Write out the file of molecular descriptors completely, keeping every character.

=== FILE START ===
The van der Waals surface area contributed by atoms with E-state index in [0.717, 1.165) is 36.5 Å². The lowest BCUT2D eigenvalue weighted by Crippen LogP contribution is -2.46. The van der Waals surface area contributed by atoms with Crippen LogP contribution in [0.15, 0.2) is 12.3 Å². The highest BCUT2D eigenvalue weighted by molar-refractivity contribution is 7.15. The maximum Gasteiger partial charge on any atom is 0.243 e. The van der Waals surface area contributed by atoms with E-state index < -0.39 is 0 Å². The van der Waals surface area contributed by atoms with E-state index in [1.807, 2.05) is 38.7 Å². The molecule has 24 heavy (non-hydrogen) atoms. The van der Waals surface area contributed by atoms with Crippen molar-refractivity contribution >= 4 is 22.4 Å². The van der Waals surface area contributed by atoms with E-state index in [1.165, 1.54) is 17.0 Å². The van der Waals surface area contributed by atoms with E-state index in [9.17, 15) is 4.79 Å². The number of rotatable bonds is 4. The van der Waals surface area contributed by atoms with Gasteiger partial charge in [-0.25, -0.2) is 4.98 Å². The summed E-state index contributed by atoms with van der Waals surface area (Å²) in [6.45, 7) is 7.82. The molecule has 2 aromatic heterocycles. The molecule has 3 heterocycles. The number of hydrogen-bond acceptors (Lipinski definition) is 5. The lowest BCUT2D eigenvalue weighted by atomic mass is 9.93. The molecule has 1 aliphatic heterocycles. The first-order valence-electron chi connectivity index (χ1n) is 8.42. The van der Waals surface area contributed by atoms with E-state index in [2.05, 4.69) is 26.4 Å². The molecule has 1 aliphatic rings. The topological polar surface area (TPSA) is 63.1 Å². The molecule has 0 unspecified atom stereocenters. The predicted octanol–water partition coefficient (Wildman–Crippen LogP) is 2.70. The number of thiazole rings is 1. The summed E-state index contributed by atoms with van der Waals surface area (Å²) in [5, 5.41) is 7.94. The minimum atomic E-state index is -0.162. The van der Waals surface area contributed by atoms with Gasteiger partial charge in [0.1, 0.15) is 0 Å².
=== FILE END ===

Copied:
The van der Waals surface area contributed by atoms with E-state index in [0.717, 1.165) is 36.5 Å². The lowest BCUT2D eigenvalue weighted by Crippen LogP contribution is -2.46. The van der Waals surface area contributed by atoms with Crippen LogP contribution in [0.15, 0.2) is 12.3 Å². The highest BCUT2D eigenvalue weighted by molar-refractivity contribution is 7.15. The maximum Gasteiger partial charge on any atom is 0.243 e. The van der Waals surface area contributed by atoms with E-state index < -0.39 is 0 Å². The van der Waals surface area contributed by atoms with E-state index in [1.807, 2.05) is 38.7 Å². The molecule has 24 heavy (non-hydrogen) atoms. The van der Waals surface area contributed by atoms with Crippen molar-refractivity contribution >= 4 is 22.4 Å². The van der Waals surface area contributed by atoms with E-state index in [1.165, 1.54) is 17.0 Å². The van der Waals surface area contributed by atoms with E-state index in [9.17, 15) is 4.79 Å². The number of rotatable bonds is 4. The van der Waals surface area contributed by atoms with Gasteiger partial charge in [-0.25, -0.2) is 4.98 Å². The summed E-state index contributed by atoms with van der Waals surface area (Å²) in [6.45, 7) is 7.82. The molecule has 2 aromatic heterocycles. The molecule has 3 heterocycles. The number of hydrogen-bond acceptors (Lipinski definition) is 5. The lowest BCUT2D eigenvalue weighted by atomic mass is 9.93. The molecule has 1 aliphatic heterocycles. The first-order valence-electron chi connectivity index (χ1n) is 8.42. The van der Waals surface area contributed by atoms with E-state index in [2.05, 4.69) is 26.4 Å². The molecule has 1 aliphatic rings. The topological polar surface area (TPSA) is 63.1 Å². The molecule has 0 unspecified atom stereocenters. The predicted octanol–water partition coefficient (Wildman–Crippen LogP) is 2.70. The number of thiazole rings is 1. The summed E-state index contributed by atoms with van der Waals surface area (Å²) in [5, 5.41) is 7.94. The minimum atomic E-state index is -0.162. The van der Waals surface area contributed by atoms with Gasteiger partial charge in [0.1, 0.15) is 0 Å².